ST. ANDREWS, Scotland—Luke Donald didn’t qualify for the final round of the 2018 Alfred Dunhill Links Championship. Not quite. Despite a four-under-par 68 on the Old Course at St. Andrews in the third round of the Pebble Beach pro-am-style event, the former World No. 1 came up one shot short of the two under par cut through 54 holes.
Donald wasn’t too unhappy, though. Not given the circumstances. The 40-year-old Englishman’s opening 75 over a blustery Kingsbarns was his first competitive appearance since he shot 67 in the second round of the RBC Heritage at Hilton Head back in April, a gap of exactly 174 days. In between, Donald has undergone much treatment and therapy on the herniated disc in his back.
“I started hitting balls again maybe a month ago,” he says. “Before that I had a lot of opportunities to eat doughnuts. But my wife would give me a B+ as a patient I think. I was pretty good. I’ve never been one for taking too much work stuff home with me. Which is not to say I never woke up a little pessimistic. At those times, she would tell me off. So it is nice to be back. I have missed competing. I did try to enjoy the time away as much as I could with my family. But this is what I love to do. It is what I have always done and what I know.”
As ever with such things, Donald was forced to be patient doing his rehabilitation. Following stem-cell therapy—he chose to forgo surgery—he needed three months of complete rest to regenerate the disc. Since then, however, improvement has been steady, his work in the gym “opening up the muscles and stretching everything out to ease the pressure on my back.”
“I began chipping and putting then gradually built up from there,” he continues. “After such a break, I have had to take things slowly. I’ve been itching to get back ever since I started to feel a bit better though. It was different when my back was really bad. I knew I couldn’t play at that point.”
Donald was able to stay connected to the game despite not playing with his involvement as a vice captain for Thomas Bjorn’s European Ryder Cup squad. “Last week was actually great for me,” Donald said. “It was wonderful just to be there. It was like I was playing a pre-tournament before coming out here myself. I was in amongst it, and I got a lot of inspiration from the boys. It was so much fun to be part of the mix and in that environment.”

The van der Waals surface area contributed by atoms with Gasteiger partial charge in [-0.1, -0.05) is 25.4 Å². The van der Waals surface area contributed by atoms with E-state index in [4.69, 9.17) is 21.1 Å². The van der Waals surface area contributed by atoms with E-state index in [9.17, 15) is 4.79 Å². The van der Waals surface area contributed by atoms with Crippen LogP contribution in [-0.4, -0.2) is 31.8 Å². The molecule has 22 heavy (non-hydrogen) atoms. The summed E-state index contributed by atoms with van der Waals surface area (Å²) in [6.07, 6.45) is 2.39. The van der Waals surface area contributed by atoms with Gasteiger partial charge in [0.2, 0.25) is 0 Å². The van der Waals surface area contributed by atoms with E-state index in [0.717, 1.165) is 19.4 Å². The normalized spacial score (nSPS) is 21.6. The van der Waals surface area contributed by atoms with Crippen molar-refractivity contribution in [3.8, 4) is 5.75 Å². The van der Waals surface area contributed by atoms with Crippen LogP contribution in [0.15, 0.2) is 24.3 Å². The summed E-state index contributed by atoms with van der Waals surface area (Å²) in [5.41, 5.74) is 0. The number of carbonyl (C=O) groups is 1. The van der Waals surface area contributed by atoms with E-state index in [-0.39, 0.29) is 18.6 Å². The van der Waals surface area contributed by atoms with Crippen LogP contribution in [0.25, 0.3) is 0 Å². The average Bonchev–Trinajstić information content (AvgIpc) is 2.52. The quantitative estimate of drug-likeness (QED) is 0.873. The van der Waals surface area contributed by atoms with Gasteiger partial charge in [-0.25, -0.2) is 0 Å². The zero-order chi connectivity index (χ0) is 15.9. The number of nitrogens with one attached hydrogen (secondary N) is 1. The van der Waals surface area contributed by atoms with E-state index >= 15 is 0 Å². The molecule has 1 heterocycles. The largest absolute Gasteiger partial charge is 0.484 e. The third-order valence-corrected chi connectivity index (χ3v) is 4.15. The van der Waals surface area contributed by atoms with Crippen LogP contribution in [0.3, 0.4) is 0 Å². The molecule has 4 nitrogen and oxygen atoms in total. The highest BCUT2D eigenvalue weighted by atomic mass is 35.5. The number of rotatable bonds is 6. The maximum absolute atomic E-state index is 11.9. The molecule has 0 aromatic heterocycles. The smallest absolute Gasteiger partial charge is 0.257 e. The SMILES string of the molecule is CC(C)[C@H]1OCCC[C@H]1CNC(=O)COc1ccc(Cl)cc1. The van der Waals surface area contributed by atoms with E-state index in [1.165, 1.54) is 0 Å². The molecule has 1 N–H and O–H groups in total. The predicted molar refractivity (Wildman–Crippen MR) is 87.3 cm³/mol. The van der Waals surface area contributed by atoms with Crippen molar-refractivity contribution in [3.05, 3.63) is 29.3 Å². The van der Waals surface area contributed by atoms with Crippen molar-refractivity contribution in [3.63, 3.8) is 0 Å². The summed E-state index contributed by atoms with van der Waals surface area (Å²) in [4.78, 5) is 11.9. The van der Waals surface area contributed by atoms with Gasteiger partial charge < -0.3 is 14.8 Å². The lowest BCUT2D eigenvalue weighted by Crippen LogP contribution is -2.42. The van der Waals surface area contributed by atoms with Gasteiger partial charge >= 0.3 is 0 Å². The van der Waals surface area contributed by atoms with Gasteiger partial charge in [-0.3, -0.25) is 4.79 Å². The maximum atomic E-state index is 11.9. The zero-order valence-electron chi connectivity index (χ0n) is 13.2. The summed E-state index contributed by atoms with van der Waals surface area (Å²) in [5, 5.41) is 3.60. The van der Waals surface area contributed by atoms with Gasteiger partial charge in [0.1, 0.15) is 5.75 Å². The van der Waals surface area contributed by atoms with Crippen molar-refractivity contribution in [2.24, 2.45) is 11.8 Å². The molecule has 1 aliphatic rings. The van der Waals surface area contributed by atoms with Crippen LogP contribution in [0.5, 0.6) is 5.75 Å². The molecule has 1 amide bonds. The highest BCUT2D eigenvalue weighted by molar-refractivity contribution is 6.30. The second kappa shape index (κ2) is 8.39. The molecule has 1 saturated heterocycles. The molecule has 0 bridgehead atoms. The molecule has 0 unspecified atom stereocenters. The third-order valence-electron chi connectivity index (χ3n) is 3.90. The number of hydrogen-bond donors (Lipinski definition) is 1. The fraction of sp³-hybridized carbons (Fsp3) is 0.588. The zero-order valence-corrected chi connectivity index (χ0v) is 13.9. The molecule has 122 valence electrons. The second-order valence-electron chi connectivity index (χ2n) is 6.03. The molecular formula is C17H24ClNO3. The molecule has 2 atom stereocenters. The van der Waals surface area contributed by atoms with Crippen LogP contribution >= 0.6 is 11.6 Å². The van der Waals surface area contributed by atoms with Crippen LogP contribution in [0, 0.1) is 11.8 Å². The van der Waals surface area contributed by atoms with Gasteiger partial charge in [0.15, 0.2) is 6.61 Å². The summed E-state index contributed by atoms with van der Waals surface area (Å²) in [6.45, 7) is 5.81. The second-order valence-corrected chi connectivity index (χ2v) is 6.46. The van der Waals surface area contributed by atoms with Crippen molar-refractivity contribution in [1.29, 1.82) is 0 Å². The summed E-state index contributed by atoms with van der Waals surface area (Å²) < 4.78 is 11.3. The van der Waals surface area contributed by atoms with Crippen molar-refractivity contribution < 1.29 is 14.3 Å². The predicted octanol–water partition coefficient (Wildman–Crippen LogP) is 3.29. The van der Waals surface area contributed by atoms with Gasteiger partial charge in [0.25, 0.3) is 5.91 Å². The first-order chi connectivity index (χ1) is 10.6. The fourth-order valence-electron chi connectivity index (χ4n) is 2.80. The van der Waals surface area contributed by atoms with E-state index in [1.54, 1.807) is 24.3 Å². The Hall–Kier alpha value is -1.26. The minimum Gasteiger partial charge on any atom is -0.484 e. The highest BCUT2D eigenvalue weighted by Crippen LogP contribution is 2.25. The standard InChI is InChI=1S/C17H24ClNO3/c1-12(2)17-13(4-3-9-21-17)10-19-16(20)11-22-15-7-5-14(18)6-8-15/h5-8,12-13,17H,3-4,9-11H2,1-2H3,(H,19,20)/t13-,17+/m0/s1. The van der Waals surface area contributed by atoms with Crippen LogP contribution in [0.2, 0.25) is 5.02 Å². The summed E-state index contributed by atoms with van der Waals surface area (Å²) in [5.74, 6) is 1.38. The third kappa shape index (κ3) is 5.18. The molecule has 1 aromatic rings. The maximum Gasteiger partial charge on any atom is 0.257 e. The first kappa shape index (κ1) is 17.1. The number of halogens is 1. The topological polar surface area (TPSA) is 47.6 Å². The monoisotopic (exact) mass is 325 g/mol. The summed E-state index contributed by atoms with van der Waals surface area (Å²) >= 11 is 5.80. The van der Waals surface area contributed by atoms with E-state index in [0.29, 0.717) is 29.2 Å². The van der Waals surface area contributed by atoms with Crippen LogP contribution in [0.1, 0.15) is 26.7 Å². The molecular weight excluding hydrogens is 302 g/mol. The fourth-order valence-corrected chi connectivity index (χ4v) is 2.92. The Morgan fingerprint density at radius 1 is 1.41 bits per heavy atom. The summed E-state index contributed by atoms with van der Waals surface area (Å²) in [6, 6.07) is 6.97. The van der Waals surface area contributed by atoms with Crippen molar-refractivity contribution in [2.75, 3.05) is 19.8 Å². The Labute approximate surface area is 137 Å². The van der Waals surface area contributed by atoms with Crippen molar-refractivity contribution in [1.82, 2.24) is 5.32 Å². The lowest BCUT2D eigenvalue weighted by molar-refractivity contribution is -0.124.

Even more importantly, Donald did not appear out of place during his three rounds in Scotland. The smooth rhythm that has always been one of his biggest assets appeared unchanged, although more discerning spectators will have picked up on a few little technical tweaks to his swing. The little lift of the left heel on the backswing, for example, is “new,” and just one compromise Donald has had to make to accommodate his back.
“My action was really putting pressure on my back in ways that were not good for my health,” he says. “I got into some bad habits where my upper-body would sway right and my lower body would sway left. That led to too much lateral movement through impact. And too much lean, bending into my right side. The feeling I have now is a bit like a reverse-pivot. For too long I was playing a maintenance game rather than an improvement game with my swing. So, in the long term, this break should actually be beneficial.”
Some things never change though. Despite expressing overall contentment with his performance—and making as many as 10 birdies—Donald was quick to point out how he had made “nothing” on the greens. But short-game rust is only to be expected in the first of two events the four-time Ryder Cupper will play before returning to the U.S. This week he will compete at Walton Heath in the British Masters, following which he will plan out where and when he will return to the PGA Tour. Under a medical exemption, he has been allocated 15 starts to try re-coop full membership.
“I’m happy with the way I have played this week.” he says. “I’ve hit a lot of good shots. Mentally, I feel pretty good too. I just want to play these two weeks and see how my back feels. Playing and walking a lot will tell me where I am. Those are the things I’ve not been doing a lot of. I need to see how my back reacts to all of that.”